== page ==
OPLENAC, Serbia (Reuters) - Serbian government officials and hundreds of mourners attended the reburial of King Petar II Karadjordjevic and other members of the deposed Yugoslavian royal family on Sunday decades after their deaths in exile - an event seen as an important act of national reconciliation.
The bodies of Petar, his wife Queen Aleksandra, mother Queen Maria and brother Prince Andrej, had been exhumed from cemeteries in the United States, Britain and Greece.
The four coffins draped in Serbian royal flags and escorted by Serb army guardsmen were transferred to the Oplenac royal chapel in the southwestern town of Topola.
Petar succeeded his father King Aleksandar in 1934, who was assassinated in Marseilles, France, by Croatian and Bulgarian nationalists.
After Nazi Germany invaded Yugoslavia in April 1941, Petar fled the country and spent the most of World War Two in exile in Britain. After the war, Petar was proclaimed a traitor by the communist leadership, which also abolished the monarchy.
His property was confiscated and he remained exiled until death in 1970 in the United States.
President Tomislav Nikolic, Prime Minister Ivica Dacic, Patriarch Irinej and the head of Serb Orthodox church were among those attending the state funeral.
The ceremony was an act of reconciliation between Serbs who supported the royal family or communist forces during World War Two.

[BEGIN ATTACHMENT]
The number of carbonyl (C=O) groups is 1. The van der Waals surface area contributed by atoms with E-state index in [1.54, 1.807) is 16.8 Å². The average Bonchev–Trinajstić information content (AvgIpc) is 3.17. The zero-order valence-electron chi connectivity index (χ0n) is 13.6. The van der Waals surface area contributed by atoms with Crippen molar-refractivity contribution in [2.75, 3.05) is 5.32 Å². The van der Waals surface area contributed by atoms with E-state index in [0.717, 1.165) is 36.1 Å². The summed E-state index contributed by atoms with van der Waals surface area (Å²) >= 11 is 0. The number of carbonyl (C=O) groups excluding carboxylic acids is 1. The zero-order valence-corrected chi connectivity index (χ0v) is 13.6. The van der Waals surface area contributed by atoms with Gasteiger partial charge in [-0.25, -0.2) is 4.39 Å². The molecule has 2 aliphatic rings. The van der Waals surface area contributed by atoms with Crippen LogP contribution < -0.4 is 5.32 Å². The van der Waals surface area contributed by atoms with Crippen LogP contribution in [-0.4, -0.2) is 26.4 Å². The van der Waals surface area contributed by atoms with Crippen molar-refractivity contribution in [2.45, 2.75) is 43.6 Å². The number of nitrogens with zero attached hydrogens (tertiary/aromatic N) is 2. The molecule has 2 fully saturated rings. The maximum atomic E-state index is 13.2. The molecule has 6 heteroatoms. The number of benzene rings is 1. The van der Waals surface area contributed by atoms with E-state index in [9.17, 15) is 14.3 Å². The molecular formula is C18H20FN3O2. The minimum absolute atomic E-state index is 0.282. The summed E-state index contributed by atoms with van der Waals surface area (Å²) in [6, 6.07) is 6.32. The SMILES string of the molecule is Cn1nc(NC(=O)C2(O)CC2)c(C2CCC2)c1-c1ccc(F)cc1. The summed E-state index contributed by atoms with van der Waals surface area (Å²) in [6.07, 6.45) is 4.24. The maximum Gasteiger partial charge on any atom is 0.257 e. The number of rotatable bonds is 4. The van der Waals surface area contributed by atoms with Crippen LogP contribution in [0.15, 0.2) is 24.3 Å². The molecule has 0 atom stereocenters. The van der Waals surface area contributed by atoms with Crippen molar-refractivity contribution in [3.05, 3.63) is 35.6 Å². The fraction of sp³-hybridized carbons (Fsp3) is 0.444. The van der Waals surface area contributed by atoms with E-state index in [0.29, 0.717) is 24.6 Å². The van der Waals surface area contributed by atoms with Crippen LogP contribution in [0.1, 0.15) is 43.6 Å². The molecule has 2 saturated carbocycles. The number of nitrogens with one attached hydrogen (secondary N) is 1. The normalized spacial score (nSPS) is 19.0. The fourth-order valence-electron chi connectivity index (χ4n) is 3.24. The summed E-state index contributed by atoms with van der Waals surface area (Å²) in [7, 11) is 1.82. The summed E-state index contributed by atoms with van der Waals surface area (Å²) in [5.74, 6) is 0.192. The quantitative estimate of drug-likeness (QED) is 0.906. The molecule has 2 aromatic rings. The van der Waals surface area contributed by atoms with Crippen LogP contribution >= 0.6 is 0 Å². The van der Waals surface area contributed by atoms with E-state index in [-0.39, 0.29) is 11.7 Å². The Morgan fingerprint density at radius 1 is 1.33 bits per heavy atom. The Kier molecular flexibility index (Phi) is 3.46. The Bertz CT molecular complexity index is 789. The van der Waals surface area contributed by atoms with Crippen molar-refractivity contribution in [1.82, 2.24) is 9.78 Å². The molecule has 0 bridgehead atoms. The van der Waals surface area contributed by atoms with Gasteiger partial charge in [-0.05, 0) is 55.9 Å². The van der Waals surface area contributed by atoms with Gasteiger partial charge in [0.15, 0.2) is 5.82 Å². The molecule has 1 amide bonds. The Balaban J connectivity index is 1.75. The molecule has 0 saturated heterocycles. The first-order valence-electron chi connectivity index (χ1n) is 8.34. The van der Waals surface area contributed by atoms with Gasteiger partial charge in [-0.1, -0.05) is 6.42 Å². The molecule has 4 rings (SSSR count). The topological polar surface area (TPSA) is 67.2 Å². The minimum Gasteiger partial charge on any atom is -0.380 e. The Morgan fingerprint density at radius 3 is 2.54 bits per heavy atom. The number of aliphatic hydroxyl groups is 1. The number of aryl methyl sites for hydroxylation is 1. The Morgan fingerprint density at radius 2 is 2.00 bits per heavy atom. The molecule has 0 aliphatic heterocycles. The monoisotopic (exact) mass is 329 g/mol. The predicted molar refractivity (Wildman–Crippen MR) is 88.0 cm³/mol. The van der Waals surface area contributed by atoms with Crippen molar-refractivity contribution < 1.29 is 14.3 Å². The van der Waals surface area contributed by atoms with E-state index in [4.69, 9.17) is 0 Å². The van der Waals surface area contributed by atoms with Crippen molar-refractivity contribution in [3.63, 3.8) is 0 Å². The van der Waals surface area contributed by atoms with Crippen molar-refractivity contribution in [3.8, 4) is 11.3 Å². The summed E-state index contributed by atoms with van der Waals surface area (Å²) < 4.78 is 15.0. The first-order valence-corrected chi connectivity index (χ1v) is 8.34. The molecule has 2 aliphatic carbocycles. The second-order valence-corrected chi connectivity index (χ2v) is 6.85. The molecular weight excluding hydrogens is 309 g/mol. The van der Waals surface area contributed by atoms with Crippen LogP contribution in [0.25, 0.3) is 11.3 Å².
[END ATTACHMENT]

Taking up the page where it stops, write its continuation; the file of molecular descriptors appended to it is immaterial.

Tens of thousands of people died in Serbia between 1941 and 1945 in a civil war between royalist guerrillas and communist partisans who also fought the German occupiers. The two camps are still at odds decades after the war.
“More Serbs were killed by the Serbian hand than by the hand of the occupier,” Nikolic said in a eulogy. “We cannot, we must not allow divisions and injustice anymore.”
After the war, royalist supporters were killed or persecuted by the government of Josip Broz Tito.
Petar’s son, Crown Prince Aleksandar Karadjordjevic, and his family were allowed to return to Serbia in mid-1990s by Slobodan Milosevic as Yugoslavia disintegrated .
“This funeral was the fulfillment of historic justice. They had to be brought home,” said Zoran Kotarac, a mourner from the village of Slankamen, north of Belgrade.
Writing by Aleksandar Vasovic; Editing by Angus MacSwan